Error CS0012: Unable to generate a temporary class

I received an error when serializing a class to XML:

Unable to generate a temporary class (result=1).
error CS0012: The type 'MyType' is defined in an assembly that is not referenced. You must add a reference to assembly 'MyAssembly, Version=1.0.0.0, Culture=neutral, PublicKeyToken=123412341234'.

Searching the web seemed to indicate that marking fields or properties of the class as non-serialized or adding a reference to the assembly containing the type would correct the problem. The odd thing is, MyType wasn’t part of the class being serialized; there were no fields or properties of MyType within the class!

Fortunately, I knew that it was working before I made some changes this morning. I had added the following:

 
public static implicit operator MyType(MySerializedClass parameterValue) {...}

to the class. When I changed it to an explicit operator, the error went away.  I’m not sure why this behavior is so, but it solved my problem.

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6 thoughts on “Error CS0012: Unable to generate a temporary class

  1. Hi Carl,

    I had exactly the same problem and changing the implicit conversion operator to explicit also fixed the problem in my case (thanks!).

    Did you ever find out the reasoning behind this behaviour?

    Cheers,
    Jamie

  2. Jamie,

    Glad to hear the solution worked for you as well!

    I don’t have a definitive answer as to why this is the case, but I suspect that it’s due to class visibility at the time the serialization is done. Serialization works through reflection (hence why it’s controlled through decoration with attributes). I suspect with an implicit operator that .NET assumes MyType could be implicitly serialized instead of MySerializedClass so it wants to enumerate the FieldInfo and PropertyInfo on MyType. With an explicit operator it knows that case will never occur at runtime, as the conversion must be specified at compile time. Or, using a visible assembly for MyType allows that enumeration.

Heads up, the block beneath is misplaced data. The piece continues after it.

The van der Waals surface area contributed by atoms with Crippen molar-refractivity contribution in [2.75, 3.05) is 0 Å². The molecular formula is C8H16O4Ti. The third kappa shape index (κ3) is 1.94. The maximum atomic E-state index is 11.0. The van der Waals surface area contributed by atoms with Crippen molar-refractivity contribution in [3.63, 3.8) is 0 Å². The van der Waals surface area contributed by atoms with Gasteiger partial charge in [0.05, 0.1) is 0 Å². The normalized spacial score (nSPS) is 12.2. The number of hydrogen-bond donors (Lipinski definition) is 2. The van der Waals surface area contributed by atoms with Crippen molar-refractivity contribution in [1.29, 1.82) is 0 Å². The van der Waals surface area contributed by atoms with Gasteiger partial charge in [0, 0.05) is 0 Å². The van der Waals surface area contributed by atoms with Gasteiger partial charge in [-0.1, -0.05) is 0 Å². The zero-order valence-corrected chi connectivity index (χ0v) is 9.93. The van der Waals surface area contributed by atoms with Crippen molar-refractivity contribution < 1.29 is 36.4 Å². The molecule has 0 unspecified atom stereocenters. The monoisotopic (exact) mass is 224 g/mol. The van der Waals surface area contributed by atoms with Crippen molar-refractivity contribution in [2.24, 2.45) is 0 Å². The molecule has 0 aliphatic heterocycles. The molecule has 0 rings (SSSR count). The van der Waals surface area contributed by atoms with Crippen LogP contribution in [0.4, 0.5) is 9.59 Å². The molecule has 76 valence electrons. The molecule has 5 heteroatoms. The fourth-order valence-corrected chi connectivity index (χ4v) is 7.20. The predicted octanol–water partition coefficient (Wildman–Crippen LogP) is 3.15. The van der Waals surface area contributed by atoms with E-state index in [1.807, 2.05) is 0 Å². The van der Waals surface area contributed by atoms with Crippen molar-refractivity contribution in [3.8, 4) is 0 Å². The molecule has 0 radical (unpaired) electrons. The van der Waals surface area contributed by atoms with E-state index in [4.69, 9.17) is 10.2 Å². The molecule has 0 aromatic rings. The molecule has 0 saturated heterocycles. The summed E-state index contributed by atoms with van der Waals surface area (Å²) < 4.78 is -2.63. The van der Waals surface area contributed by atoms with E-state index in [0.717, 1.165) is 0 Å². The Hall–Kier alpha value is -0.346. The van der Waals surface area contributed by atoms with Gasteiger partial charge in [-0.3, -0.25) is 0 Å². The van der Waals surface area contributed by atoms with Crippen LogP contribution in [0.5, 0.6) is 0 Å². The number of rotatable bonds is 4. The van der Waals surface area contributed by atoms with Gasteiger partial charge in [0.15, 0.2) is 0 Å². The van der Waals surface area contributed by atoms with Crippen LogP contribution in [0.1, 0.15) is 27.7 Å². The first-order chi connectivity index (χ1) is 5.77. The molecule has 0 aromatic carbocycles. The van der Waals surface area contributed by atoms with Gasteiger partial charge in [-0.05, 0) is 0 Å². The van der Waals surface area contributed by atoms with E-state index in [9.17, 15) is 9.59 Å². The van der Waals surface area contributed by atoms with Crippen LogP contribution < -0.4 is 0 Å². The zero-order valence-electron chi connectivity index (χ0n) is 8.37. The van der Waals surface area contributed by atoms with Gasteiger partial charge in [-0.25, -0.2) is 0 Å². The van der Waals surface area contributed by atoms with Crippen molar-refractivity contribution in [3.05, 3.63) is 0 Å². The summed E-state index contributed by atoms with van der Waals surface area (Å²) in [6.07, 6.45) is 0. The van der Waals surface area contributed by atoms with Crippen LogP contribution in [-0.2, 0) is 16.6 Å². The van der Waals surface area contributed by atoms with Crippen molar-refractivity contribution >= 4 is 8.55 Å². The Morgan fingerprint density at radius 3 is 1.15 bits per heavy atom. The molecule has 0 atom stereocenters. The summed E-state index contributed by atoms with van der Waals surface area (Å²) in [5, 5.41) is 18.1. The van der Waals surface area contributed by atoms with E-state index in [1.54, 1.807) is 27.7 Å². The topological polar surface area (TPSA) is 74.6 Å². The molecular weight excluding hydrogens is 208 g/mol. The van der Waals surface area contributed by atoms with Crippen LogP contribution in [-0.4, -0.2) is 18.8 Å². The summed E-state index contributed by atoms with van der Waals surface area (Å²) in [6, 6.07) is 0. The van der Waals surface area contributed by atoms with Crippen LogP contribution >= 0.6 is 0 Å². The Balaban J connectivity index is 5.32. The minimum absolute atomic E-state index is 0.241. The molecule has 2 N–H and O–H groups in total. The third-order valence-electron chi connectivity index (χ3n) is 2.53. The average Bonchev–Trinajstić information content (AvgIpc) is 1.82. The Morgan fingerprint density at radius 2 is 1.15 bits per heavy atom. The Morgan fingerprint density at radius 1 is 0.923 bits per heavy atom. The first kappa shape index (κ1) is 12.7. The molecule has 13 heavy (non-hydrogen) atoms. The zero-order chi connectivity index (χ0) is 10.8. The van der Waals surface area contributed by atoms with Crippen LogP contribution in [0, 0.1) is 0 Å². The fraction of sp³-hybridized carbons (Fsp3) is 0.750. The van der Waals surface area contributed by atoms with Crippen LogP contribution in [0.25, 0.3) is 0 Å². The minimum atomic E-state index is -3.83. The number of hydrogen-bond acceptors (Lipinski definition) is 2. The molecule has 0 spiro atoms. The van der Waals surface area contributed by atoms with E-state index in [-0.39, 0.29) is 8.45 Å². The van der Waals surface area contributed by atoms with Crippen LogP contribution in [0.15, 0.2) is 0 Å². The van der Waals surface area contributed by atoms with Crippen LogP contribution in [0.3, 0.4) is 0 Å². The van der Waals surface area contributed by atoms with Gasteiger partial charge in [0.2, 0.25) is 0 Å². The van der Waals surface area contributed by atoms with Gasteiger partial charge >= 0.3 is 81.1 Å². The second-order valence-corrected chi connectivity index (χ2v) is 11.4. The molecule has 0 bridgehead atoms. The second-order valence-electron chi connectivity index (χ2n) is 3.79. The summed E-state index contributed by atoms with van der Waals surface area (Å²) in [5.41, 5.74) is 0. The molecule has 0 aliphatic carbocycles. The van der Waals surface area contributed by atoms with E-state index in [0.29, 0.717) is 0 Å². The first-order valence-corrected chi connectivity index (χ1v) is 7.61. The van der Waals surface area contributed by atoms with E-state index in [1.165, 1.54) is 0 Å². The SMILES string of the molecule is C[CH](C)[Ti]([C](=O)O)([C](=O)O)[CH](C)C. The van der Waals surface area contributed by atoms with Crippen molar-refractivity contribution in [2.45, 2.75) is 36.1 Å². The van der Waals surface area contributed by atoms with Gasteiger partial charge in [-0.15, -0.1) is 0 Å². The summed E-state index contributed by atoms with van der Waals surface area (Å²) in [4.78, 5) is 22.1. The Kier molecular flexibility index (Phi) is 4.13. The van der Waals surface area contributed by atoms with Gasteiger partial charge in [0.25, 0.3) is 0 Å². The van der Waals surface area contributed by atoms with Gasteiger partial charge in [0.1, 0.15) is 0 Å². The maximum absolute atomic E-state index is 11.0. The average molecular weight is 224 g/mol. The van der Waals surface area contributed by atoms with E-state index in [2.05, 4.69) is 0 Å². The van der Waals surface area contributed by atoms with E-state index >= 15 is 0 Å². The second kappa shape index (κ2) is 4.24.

The mechanics are probably that it does Activator.CreateInstance(MyType) when serialization is needed, and if the public constructor for MyType isn’t known, that’s the underlying reason for the error.

    I’ve seen some other weird things with implicit operators (see my later post on precedence) that make me think that implicit operators get a bizarre sort of pseudo-equality in .NET; i.e., if there is implicit operator TypeA(TypeB), then it thinks that it can use TypeB in the place of TypeA. I suspect that if TypeA implements InterfaceA, TypeB is implicitly convertible from TypeA, and TypeA and TypeB are different assemblies, calling a method of InterfaceA in TypeA will give a similar error message.

    Just a hunch, so it could be wrong, but it makes sense (sort of) to me.

    Happy coding!

    Carl

  3. Well, that’s a solution to change to explicit operator, but for me wasn’t acceptable.

    Adding and [XmlInclude(typeof(ProblematicType)] on top of your serialized class can also resolves the problem, but, i guess you have to make two implicit operators (TypeA -> ProblematicType and ProblematicType -> TypeA)

    1. Hi,

      It seemed extremely difficult to solve my problem, but finally i found your post, thnx.

      I also introduced some implicit operators in one of my serialized classes referring to the problematic class. The assembly of the problematic class was referenced from all of my projects, so it looked totally controversial.

      Adding [XmlInclude(typeof(ProblematicType))] solved my problem.

  4. In my case I added some Generic methods to the code, with a type constraint. fuction X(Of T As{MyBaseType}). XMLInclude didn’t work in this case, had to remove the As {MyBaseType} constraint.

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